A little later, Jones asks him about another campagin, this one in Bolivia, where Tad helped elect a guy he describes as having a “great mustache…and an awesome llama ad”. He goes on:
“Tad: Listen, it’s very complicated there. And, unfortunately, after he was elected, there was insurrection—riots—in the streets. Ultimately, he was forced to resign.
Jason: American-style democracy, undone by the will of the local people.
Tad: It was a very difficult situation.
Jason: How did you pick yourself up?
Tad: You know…I went on to the next campaign.
Jason: God bless you, sir.
Jason: (voiceover) And their perseverance is rivaled only by their generosity.
Tad: It’s been great to travel to these places and work with people…
Jason: And to do all this, without getting paid, it’s just incredible…
Tad: Well, I do get paid for it.
Jason: Yes, but, less than you do here [America].
Tad: Sometimes I get paid less and sometimes I get paid more.
Jason: Right, well, financial compensation doesn’t diminish the volunteer spirit. (Emphasis added.)
Tad: Well, I’m someone who enjoys the work and is happy to have the opportunity to do it.
Jason: A hero.
Jason: (voiced over the graphic below) They say that a hero can save us and, lucky for the rest of the world, we have plenty of those.”
And, finally, there is another Daily Show, with a John Hodgman segment (in his role as plutocrat) and an interview with the always-witty (and oh-so-dry) Calvin Trillin. A couple of bits of his wisdom and wit:
“[…] I think we think of something like [Trump running for President] the way that dentists think of tooth-decay: it’s a pity, but where would business be without it.”
“Calista Gingrich, aware that her husband has cheated on and then left two women with serious illnesses, tries to make light of a bad cough.”
November 29, 2012 – Calvin Trillin (The Daily Show)
Here’s a partial transcript of the John Hodgman bit:
Hodgman: Now that you’ve reëlected Obama, I and the other deranged millionaires can no longer afford American workers’ pricy demands. I mean, I hate to say it, but we might just have to start shipping jobs overseas.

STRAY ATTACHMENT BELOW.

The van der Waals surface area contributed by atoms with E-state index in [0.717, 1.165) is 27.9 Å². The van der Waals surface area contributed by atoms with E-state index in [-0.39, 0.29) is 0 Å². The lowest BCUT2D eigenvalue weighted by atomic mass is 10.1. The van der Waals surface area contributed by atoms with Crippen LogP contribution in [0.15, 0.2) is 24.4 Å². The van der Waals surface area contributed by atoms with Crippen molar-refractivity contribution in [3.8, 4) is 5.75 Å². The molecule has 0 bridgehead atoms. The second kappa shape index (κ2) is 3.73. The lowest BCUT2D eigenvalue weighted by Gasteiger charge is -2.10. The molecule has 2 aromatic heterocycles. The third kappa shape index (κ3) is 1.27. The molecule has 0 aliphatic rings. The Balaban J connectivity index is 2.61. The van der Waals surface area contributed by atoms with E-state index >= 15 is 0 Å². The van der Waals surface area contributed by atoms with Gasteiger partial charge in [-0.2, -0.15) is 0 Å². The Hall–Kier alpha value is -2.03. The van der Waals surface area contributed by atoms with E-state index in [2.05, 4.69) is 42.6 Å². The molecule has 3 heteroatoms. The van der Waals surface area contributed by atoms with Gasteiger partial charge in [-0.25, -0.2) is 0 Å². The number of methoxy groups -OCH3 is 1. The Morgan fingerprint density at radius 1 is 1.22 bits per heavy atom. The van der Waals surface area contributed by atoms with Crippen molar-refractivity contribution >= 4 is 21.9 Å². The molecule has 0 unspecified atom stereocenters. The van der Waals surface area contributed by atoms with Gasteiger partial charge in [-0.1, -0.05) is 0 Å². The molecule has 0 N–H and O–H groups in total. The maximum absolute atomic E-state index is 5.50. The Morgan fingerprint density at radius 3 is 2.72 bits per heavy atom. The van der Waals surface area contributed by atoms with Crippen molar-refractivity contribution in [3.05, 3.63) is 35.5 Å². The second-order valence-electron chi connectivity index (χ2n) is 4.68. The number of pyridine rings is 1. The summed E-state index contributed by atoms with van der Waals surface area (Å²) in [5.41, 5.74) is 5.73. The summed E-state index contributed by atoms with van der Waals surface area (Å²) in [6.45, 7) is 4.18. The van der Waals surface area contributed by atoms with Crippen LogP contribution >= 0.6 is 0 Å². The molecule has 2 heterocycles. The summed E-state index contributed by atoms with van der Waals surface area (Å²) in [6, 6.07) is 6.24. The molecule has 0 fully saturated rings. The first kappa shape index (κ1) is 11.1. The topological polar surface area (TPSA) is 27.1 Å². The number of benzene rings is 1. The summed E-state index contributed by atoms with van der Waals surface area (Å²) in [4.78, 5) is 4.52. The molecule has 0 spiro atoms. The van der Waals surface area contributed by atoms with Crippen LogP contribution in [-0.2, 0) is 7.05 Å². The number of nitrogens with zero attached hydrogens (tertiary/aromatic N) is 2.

Stewart: What…start? Companies have been shipping jobs overseas for years now. That’s not a…
Hodgman: And I hate to say it, but once Obamacare kicks in, I just might have to technically make everyone a part-time employee in order to avoid having to pay their health insurance.
Stewart: That’s a pretty standard corporate tactic, for years now, believe me, I know, I’m at Viacom, that’s all they do, throw people [makes shuffling motions with hands]
Hodgman: Well, and no matter how hard you work, I might just have to keep your wages stagnant.
Stewart: That’s already the case! … John, all these threats that you and your fellow CEOs have been making are really exactly what these CEOs have already been doing for thirty years now. What’s the difference?
Hodgman: The difference? Well…we used to be motivated by profit; now, we’re doing it out of spite.
1 year Ago
Here’s an interview of Diane Keaton by Stephen Colbert. It’s hard to describe, but it’s very entertaining, in a very nonsensical and silly and non-goal-oriented way. Just pure improv; it’s hard to imagine that they rehearsed it.
Diane Keaton Interview by Stephen Colbert on 30.04.2012 (Colbert Nation)
The post Filosofia monosillabica by Mark Liberman (Language Log) included the image reproduced to the left.
Taking some artistic license, this translates roughly to:
Who can, will not
Who wills, cannot
Who knows, does not
Who does, knows not
And so the world
Guy patien[t]ly waits for elevator and gets on said elevator (YouTube)
But still … can that possibly be real?
Who gets so pissed at an elevator that
—Why is the world against me? On this too, God?—
that he just rams the doors until he DEFEATS THE STUPID ELEVATOR.
Just this one time, he’s won.
THAT WILL SHOW THEM.